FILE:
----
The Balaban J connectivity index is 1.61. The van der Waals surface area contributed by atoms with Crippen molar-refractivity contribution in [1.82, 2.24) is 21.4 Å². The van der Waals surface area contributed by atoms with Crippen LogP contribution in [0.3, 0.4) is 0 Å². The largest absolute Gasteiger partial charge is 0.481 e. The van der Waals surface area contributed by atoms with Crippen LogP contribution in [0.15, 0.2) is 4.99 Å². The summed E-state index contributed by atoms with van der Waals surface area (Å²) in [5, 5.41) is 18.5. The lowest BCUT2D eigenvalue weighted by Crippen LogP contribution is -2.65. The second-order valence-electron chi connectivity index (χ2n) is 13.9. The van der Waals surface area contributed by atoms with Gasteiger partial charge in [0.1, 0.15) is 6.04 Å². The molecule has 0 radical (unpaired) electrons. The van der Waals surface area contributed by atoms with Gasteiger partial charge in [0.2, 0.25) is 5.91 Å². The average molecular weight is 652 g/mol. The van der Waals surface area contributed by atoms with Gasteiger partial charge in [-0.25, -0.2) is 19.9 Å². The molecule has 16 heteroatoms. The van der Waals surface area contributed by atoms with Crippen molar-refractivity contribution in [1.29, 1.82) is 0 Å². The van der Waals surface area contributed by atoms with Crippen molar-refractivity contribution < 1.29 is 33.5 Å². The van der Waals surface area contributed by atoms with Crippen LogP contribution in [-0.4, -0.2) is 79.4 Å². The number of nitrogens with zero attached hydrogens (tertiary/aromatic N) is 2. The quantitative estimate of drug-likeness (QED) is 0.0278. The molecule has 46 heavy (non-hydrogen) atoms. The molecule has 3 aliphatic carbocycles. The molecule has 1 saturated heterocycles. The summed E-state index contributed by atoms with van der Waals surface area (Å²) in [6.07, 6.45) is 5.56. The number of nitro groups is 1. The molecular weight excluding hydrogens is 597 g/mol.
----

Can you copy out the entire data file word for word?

The Balaban J connectivity index is 1.61. The van der Waals surface area contributed by atoms with Crippen molar-refractivity contribution in [1.82, 2.24) is 21.4 Å². The van der Waals surface area contributed by atoms with Crippen LogP contribution in [0.3, 0.4) is 0 Å². The largest absolute Gasteiger partial charge is 0.481 e. The van der Waals surface area contributed by atoms with Crippen LogP contribution in [0.15, 0.2) is 4.99 Å². The summed E-state index contributed by atoms with van der Waals surface area (Å²) in [5, 5.41) is 18.5. The lowest BCUT2D eigenvalue weighted by Crippen LogP contribution is -2.65. The second-order valence-electron chi connectivity index (χ2n) is 13.9. The van der Waals surface area contributed by atoms with Gasteiger partial charge in [0.1, 0.15) is 6.04 Å². The molecule has 0 radical (unpaired) electrons. The van der Waals surface area contributed by atoms with Gasteiger partial charge in [0.2, 0.25) is 5.91 Å². The average molecular weight is 652 g/mol. The van der Waals surface area contributed by atoms with Gasteiger partial charge in [-0.25, -0.2) is 19.9 Å². The molecule has 16 heteroatoms. The van der Waals surface area contributed by atoms with Crippen molar-refractivity contribution in [1.29, 1.82) is 0 Å². The van der Waals surface area contributed by atoms with Crippen molar-refractivity contribution < 1.29 is 33.5 Å². The van der Waals surface area contributed by atoms with Crippen LogP contribution in [-0.4, -0.2) is 79.4 Å². The number of nitrogens with zero attached hydrogens (tertiary/aromatic N) is 2. The quantitative estimate of drug-likeness (QED) is 0.0278. The molecule has 46 heavy (non-hydrogen) atoms. The molecule has 3 aliphatic carbocycles. The molecule has 1 saturated heterocycles. The summed E-state index contributed by atoms with van der Waals surface area (Å²) in [6.07, 6.45) is 5.56. The number of nitro groups is 1. The molecular weight excluding hydrogens is 597 g/mol.